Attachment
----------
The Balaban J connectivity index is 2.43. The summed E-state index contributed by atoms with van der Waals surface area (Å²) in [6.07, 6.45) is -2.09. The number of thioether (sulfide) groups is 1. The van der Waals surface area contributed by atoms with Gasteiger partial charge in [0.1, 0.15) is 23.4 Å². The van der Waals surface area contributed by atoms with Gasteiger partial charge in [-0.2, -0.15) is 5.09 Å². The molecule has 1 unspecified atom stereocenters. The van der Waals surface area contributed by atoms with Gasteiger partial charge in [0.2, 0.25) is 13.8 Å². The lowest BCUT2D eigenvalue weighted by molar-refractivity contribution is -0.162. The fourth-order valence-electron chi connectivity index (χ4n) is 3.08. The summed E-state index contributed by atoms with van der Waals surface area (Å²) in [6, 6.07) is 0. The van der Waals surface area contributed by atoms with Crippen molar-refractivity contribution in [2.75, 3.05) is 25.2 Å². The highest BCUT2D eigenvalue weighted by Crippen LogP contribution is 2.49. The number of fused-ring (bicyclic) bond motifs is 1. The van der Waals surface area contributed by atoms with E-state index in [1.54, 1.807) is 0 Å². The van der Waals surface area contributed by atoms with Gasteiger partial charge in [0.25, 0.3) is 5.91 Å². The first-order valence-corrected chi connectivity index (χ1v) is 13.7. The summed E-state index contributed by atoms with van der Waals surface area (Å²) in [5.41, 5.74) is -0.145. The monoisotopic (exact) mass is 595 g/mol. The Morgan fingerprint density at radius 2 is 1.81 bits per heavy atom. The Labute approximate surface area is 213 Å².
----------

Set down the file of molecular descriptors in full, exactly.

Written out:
The Balaban J connectivity index is 2.43. The summed E-state index contributed by atoms with van der Waals surface area (Å²) in [6.07, 6.45) is -2.09. The number of thioether (sulfide) groups is 1. The van der Waals surface area contributed by atoms with Gasteiger partial charge in [0.1, 0.15) is 23.4 Å². The van der Waals surface area contributed by atoms with Gasteiger partial charge in [-0.2, -0.15) is 5.09 Å². The molecule has 1 unspecified atom stereocenters. The van der Waals surface area contributed by atoms with Gasteiger partial charge in [0.2, 0.25) is 13.8 Å². The lowest BCUT2D eigenvalue weighted by molar-refractivity contribution is -0.162. The fourth-order valence-electron chi connectivity index (χ4n) is 3.08. The summed E-state index contributed by atoms with van der Waals surface area (Å²) in [6, 6.07) is 0. The van der Waals surface area contributed by atoms with Crippen molar-refractivity contribution in [2.75, 3.05) is 25.2 Å². The highest BCUT2D eigenvalue weighted by Crippen LogP contribution is 2.49. The number of fused-ring (bicyclic) bond motifs is 1. The van der Waals surface area contributed by atoms with E-state index in [1.54, 1.807) is 0 Å². The van der Waals surface area contributed by atoms with Gasteiger partial charge in [0.25, 0.3) is 5.91 Å². The first-order valence-corrected chi connectivity index (χ1v) is 13.7. The summed E-state index contributed by atoms with van der Waals surface area (Å²) in [5.41, 5.74) is -0.145. The monoisotopic (exact) mass is 595 g/mol. The Morgan fingerprint density at radius 2 is 1.81 bits per heavy atom. The Labute approximate surface area is 213 Å².